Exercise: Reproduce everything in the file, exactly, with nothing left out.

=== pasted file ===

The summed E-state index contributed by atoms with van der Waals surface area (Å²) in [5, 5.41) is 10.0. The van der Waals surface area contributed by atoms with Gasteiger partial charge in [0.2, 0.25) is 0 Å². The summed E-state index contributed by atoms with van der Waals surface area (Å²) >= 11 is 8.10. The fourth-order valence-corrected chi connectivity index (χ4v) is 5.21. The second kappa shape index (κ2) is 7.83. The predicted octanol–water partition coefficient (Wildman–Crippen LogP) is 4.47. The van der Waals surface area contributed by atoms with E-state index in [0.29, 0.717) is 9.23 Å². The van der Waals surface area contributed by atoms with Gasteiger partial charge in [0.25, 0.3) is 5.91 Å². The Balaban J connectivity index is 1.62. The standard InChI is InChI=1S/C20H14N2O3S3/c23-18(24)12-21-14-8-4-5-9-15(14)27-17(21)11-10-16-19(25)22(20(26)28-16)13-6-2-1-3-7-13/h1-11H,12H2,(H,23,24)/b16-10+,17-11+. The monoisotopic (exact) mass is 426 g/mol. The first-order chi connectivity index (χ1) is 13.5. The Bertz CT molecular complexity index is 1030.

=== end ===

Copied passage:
The summed E-state index contributed by atoms with van der Waals surface area (Å²) in [5, 5.41) is 10.0. The van der Waals surface area contributed by atoms with Gasteiger partial charge in [0.2, 0.25) is 0 Å². The summed E-state index contributed by atoms with van der Waals surface area (Å²) >= 11 is 8.10. The fourth-order valence-corrected chi connectivity index (χ4v) is 5.21. The second kappa shape index (κ2) is 7.83. The predicted octanol–water partition coefficient (Wildman–Crippen LogP) is 4.47. The van der Waals surface area contributed by atoms with E-state index in [0.29, 0.717) is 9.23 Å². The van der Waals surface area contributed by atoms with Gasteiger partial charge in [0.25, 0.3) is 5.91 Å². The Balaban J connectivity index is 1.62. The standard InChI is InChI=1S/C20H14N2O3S3/c23-18(24)12-21-14-8-4-5-9-15(14)27-17(21)11-10-16-19(25)22(20(26)28-16)13-6-2-1-3-7-13/h1-11H,12H2,(H,23,24)/b16-10+,17-11+. The monoisotopic (exact) mass is 426 g/mol. The first-order chi connectivity index (χ1) is 13.5. The Bertz CT molecular complexity index is 1030.